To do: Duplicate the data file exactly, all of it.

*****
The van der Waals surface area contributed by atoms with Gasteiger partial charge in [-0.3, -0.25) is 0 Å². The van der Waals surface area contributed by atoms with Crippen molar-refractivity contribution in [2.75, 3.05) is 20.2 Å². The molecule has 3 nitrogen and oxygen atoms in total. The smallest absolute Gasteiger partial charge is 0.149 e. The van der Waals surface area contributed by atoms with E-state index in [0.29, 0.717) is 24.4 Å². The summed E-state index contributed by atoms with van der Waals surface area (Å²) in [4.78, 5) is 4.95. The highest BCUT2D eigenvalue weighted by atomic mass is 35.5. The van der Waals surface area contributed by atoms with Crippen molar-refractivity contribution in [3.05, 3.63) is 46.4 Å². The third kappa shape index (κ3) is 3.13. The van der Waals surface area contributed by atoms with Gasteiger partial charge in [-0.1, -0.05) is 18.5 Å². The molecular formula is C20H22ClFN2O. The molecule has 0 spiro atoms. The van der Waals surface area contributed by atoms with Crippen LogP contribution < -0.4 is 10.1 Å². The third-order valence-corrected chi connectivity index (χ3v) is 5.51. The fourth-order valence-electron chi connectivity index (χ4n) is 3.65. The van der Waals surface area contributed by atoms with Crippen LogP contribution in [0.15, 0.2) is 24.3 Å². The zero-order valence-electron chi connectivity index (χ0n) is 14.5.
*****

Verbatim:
The van der Waals surface area contributed by atoms with Gasteiger partial charge in [-0.3, -0.25) is 0 Å². The van der Waals surface area contributed by atoms with Crippen molar-refractivity contribution in [2.75, 3.05) is 20.2 Å². The molecule has 3 nitrogen and oxygen atoms in total. The smallest absolute Gasteiger partial charge is 0.149 e. The van der Waals surface area contributed by atoms with E-state index in [0.29, 0.717) is 24.4 Å². The summed E-state index contributed by atoms with van der Waals surface area (Å²) in [4.78, 5) is 4.95. The highest BCUT2D eigenvalue weighted by atomic mass is 35.5. The van der Waals surface area contributed by atoms with Crippen molar-refractivity contribution in [3.05, 3.63) is 46.4 Å². The third kappa shape index (κ3) is 3.13. The van der Waals surface area contributed by atoms with Gasteiger partial charge in [-0.1, -0.05) is 18.5 Å². The molecular formula is C20H22ClFN2O. The molecule has 0 spiro atoms. The van der Waals surface area contributed by atoms with Crippen LogP contribution < -0.4 is 10.1 Å². The third-order valence-corrected chi connectivity index (χ3v) is 5.51. The fourth-order valence-electron chi connectivity index (χ4n) is 3.65. The van der Waals surface area contributed by atoms with Crippen LogP contribution in [0.15, 0.2) is 24.3 Å². The zero-order valence-electron chi connectivity index (χ0n) is 14.5.